Our respective cars were (in order): a Honda Odyssey, a Suburban, a Ford 12 passenger van, and a Ford E150 van. We filled these cars tightly in a Tetris-like fashion with drums, guitars, amps, merchandise, and the personal belongings needed for several weeks on the road. I could see the mound of gear every time I checked my rear-view mirror. The sleeping area was abbreviated at best and the coping skills I developed along the way became monumental lessons learned in how to sleep in cars.

Last fall I moved from New York City to Austin and I drove south for four days with my boyfriend and a backseat/trunk area clogged with instruments and clothing. The car (which is still running) is a 1996 Honda Accord with 272,000 miles on it. Sleeping in this car wasn’t easy when we pulled over at a rest station in Charleston, West Virginia, but it’s wasn’t impossible, either.

Skip to a recent embarkment on a 10 day road trip across Northern California. We upgraded our economy car rental for $5 more a day at the last minute and we did so for a good reason: the seats in the slightly more expensive car fold down into a debatable version of a bed.

It’s not that we can’t afford hotels or Air B&B rooms. It’s just that we can spend our money on other things if we sometimes bypass the budgeting for accommodations. We can have a few extra nice meals out and a few extra drinks at those meals. We can attend a few more shows and afford a few more guitar pedals for our studio in Austin. We can do these things with just one less hotel room per trip in some cases. It’s not for everyone, but if you’re interested, here are some tips from my own experience for skipping lodging expenses, staying the night in a car, and actually getting some sleep.

1. Visualize your bed
Since every car is built differently, your sleeping options will vary from car to car. The worst case scenario here is often times the Honda Accord scenario I outlined above: a small car with a trunk and a backseat filled to the brim. The best case scenario is a van or a truck with a covered bed. But no matter what kind of car you’re traveling in, take a close look at where you’ll be sleeping. Know whether you’ll need to sleep in a seat upright, on seats that fold down into a somewhat flat surface, or on a bench seat, for instance. Tip: If you’re renting a car, consider your potential sleeping space when choosing your vehicle.

2. Acquire bedding
Whether you’re packing from home and planning well in advance to sleep in the car during an upcoming trip or deciding on a whim to give it a go, you will, I promise you, sleep better with some bedding. Pillows and blankets will make you a happier car-camper than you would be without them, but sleeping bags will make the world of difference you need on a chilly night. Something thick enough to cover any jolting uneven surfaces will save your tired soul–and your neck. Foam bedding is good for this because it can later be rolled up and stowed. Tip: If you’re in a jam, piles of clothing as bedding is better than nothing at all.

3. Prioritize privacy
Ok, I’ll admit, you sacrifice a certain level of privacy when you sleep in public, even if it’s in your own car. But some measures you can take will at least make sure your sleeping quarters are a little more private. If you have a choice in cars, go for one with tinted windows or no windows at all in the back. Some people suggest covering your entire sleeping area with a tarp. I haven’t tried this yet myself, but I’m sure it works. At the end of the day (when you’re likely to be car-crashing), you’ll sleep better the more you feel like you’re in a bed and not a car. Block the outside world as best as you can and you’ll start thinking of your car as your bedroom before you know it. Tip: While touring, we often rigged up a sheet or blanket against the back windows–this works fine.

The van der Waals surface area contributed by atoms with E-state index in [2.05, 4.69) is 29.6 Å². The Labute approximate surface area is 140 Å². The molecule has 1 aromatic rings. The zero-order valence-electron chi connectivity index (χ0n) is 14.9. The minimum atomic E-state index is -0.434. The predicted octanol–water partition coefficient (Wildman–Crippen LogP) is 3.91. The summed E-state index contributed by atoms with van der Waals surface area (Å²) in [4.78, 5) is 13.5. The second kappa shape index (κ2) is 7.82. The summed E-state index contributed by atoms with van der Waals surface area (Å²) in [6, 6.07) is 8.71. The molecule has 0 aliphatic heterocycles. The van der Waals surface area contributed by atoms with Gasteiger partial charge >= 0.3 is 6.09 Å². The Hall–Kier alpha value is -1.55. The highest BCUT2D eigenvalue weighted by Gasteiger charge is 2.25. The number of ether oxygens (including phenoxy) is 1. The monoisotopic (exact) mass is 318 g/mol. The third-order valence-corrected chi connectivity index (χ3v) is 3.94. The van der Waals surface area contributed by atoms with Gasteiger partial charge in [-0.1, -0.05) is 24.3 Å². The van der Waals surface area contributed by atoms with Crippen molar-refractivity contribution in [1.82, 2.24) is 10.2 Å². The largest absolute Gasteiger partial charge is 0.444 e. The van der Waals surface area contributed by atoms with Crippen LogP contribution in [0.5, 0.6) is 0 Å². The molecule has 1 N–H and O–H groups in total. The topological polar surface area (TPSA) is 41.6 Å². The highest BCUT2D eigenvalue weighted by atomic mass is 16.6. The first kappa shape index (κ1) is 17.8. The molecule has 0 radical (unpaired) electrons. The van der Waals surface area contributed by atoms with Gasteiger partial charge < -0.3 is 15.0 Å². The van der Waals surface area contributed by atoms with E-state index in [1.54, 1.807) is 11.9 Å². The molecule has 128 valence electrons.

4. Park wisely
You can’t sleep in your car just anywhere. Well, ok, scratch that. You can, but you run the risk of being rudely awakened by someone asking you to move. It’s no fun waking up to the bouncing beams of an intrusive flashlight at 4am, so try to avoid this. Don’t park in lots for businesses that aren’t open 24 hours. Avoid standing out as the only car in an area. Instead, shoot for rest stops, 24 hour parking lots, and, my favorite, residential streets. As long as you’re respectful and private in your car-sleeping affairs, it probably won’t even be obvious to nearby strangers that you’re sleeping in your car. The better job you do at forging some semblance or an ordinary unoccupied parked car, the better you’ll sleep. Tip: Stay away from street lights.

5. Bring your morning routine with you
Your best car sleeping experiences will be had when paired with proper morning planning. A quick trip into a public bathroom with these items in hand will get you ready for the day ahead: toothbrush, toothpaste, face wash, hair bush, and razor. Also be sure to have any medication you need on hand, something for an easy breakfast (granola bars do the trick), and clean underwear. Tip: If your hair gets greasy easily, have some baby powder with you. A sprinkle of it brushed into your hair will absorb the grease.

I have a soft spot for sleeping in the car, uncomfortable as it sometimes is. If you find yourself wanting to save money and avoid planning while traveling, take my advice and try it out. In the meantime, let us know in the comments of your personal car-sleeping tricks, tips, and tales.